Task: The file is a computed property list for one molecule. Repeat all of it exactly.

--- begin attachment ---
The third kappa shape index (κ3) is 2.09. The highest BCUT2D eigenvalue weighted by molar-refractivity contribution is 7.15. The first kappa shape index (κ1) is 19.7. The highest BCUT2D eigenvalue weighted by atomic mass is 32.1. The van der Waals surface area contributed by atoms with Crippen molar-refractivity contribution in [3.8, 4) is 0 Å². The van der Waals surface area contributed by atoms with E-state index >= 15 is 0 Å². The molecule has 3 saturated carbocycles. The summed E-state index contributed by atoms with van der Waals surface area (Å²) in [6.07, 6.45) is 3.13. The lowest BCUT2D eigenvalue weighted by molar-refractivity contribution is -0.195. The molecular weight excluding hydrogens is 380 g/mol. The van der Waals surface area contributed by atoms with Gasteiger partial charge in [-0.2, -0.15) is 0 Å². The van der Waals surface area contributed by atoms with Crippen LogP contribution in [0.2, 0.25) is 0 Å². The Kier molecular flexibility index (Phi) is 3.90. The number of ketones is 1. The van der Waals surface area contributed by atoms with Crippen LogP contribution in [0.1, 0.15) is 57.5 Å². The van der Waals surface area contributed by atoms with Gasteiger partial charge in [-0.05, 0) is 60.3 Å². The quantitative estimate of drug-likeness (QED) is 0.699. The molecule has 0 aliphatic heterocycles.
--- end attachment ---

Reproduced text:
The third kappa shape index (κ3) is 2.09. The highest BCUT2D eigenvalue weighted by molar-refractivity contribution is 7.15. The first kappa shape index (κ1) is 19.7. The highest BCUT2D eigenvalue weighted by atomic mass is 32.1. The van der Waals surface area contributed by atoms with Crippen molar-refractivity contribution in [3.8, 4) is 0 Å². The van der Waals surface area contributed by atoms with E-state index >= 15 is 0 Å². The molecule has 3 saturated carbocycles. The summed E-state index contributed by atoms with van der Waals surface area (Å²) in [6.07, 6.45) is 3.13. The lowest BCUT2D eigenvalue weighted by molar-refractivity contribution is -0.195. The molecular weight excluding hydrogens is 380 g/mol. The van der Waals surface area contributed by atoms with Gasteiger partial charge in [-0.2, -0.15) is 0 Å². The van der Waals surface area contributed by atoms with Crippen LogP contribution in [0.2, 0.25) is 0 Å². The Kier molecular flexibility index (Phi) is 3.90. The number of ketones is 1. The van der Waals surface area contributed by atoms with Crippen LogP contribution in [0.1, 0.15) is 57.5 Å². The van der Waals surface area contributed by atoms with Gasteiger partial charge in [-0.05, 0) is 60.3 Å². The quantitative estimate of drug-likeness (QED) is 0.699. The molecule has 0 aliphatic heterocycles.